ubuntu@ubuntu:~$ ls
    SetupMinecraft.sh minecraftbe
    ubuntu@ubuntu:~$ cd ~/minecraftbe
    ubuntu@ubuntu:~/minecraftbe$ ./start.sh
    -bash: ./start.sh: No such file or directory
    ubuntu@ubuntu:~/minecraftbe$ sudo systemctrl start minecraftbe
    sudo: systemctrl: command not found
    ubuntu@ubuntu:~/minecraftbe$ screen -r

    NO LOG FILE! – setting up server logging…
    [2020-04-26 23:51:11 INFO] Starting Server
    [2020-04-26 23:51:11 INFO] Version 1.14.60.5
    [2020-04-26 23:51:11 INFO] Session ID 94c985fe-f439-4bfa-9884-a0bfa0551c74
    [2020-04-26 23:51:11 INFO] Level Name: Bedrock level
    [2020-04-26 23:51:11 INFO] Game mode: 0 Survival
    [2020-04-26 23:51:11 INFO] Difficulty: 1 EASY
    [2020-04-26 23:51:15 INFO] opening worlds/Bedrock level/db
    Unsupported setsockopt level=41 optname=34
    [2020-04-26 23:54:05 INFO] IPv4 supported, port: 19132
    [2020-04-26 23:54:05 INFO] IPv6 supported, port: 19133
    Unsupported setsockopt level=41 optname=34
    [2020-04-26 23:54:05 INFO] IPv4 supported, port: 52437
    [2020-04-26 23:54:05 INFO] IPv6 supported, port: 51591
    [2020-04-26 23:55:16 INFO] Server started.

    1. Avatar for Lars Wolf

      The scripts are in the named directory, you need to go one level deeper than minecraftbe/

      And the command is systemctl without the r 🙂

  14. Avatar for Lars Wolf

    Thank you so much! I found this while trying to get the server to start at boot. All sorted now!
    I will try to tweak things a bit, as I don’t plan to run the server 24/7.

  15. Avatar for Ian

    This is pretty fantastic – thank you! I’d already set up MinecraftBE on ubuntu, and was working through auto-start/backups, how I’m going to keep it up to date, etc. I stumbled across this when looking into how to keep the version current, and this is absolutely fantastic – thanks again!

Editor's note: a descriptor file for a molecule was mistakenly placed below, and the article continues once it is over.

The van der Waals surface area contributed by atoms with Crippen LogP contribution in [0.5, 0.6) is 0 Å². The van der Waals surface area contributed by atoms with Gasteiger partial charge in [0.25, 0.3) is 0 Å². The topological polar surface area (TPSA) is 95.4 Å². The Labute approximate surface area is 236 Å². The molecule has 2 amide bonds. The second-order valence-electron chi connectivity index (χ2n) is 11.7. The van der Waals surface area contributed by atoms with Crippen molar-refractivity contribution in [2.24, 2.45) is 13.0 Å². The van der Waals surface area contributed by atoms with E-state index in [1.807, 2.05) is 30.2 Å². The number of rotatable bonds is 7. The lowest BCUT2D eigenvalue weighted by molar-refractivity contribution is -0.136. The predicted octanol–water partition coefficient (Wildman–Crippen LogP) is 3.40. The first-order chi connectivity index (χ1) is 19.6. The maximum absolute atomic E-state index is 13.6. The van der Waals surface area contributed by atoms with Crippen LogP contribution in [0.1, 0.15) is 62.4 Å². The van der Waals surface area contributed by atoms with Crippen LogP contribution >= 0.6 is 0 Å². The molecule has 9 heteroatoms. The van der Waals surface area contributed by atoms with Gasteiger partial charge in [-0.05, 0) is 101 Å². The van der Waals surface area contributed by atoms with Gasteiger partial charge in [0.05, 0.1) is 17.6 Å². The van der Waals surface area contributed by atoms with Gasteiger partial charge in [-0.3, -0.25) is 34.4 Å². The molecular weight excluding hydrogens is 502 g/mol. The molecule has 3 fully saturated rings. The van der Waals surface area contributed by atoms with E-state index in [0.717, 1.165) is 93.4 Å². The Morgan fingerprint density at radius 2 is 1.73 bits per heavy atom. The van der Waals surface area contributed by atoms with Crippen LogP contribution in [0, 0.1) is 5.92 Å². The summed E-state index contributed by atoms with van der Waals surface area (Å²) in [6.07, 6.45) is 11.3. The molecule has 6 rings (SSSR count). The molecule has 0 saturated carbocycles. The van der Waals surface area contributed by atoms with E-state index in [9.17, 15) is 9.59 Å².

16. Avatar for Eric

    I just want to say your script is great. I have used it once and I never had a problem. I do have a question. My nephew plays on the server alot but I wanted to know how to add mods to the server without building a whole new server. He wants to play crazy craft but he is young so it would have to be on creative like the server is configured for now. Any guidance is greatly appreciated.

  17. Avatar for Dereck

    When I run the script, LD_LIBRARY_PATH=. ./bedrock_server, I get

    ERROR: ld.so: object ‘/usr/lib/arm-linux-gnueabihf/libarmmem-${PLATFORM}.so’ from /etc/ld.so.preload cannot be preloaded (cannot open shared object file): ignored.
    NO LOG FILE! – setting up server logging…
    [2020-04-19 11:31:05 INFO] Starting Server
    [2020-04-19 11:31:05 INFO] Version 1.14.60.5
    [2020-04-19 11:31:05 INFO] Session ID dfcbbca9-6ad8-429f-b29f-cb48d6555b5e
    [2020-04-19 11:31:05 INFO] Level Name: Bedrock level
    Bus error

    What am I doing wrong? I’d really appreciate some help.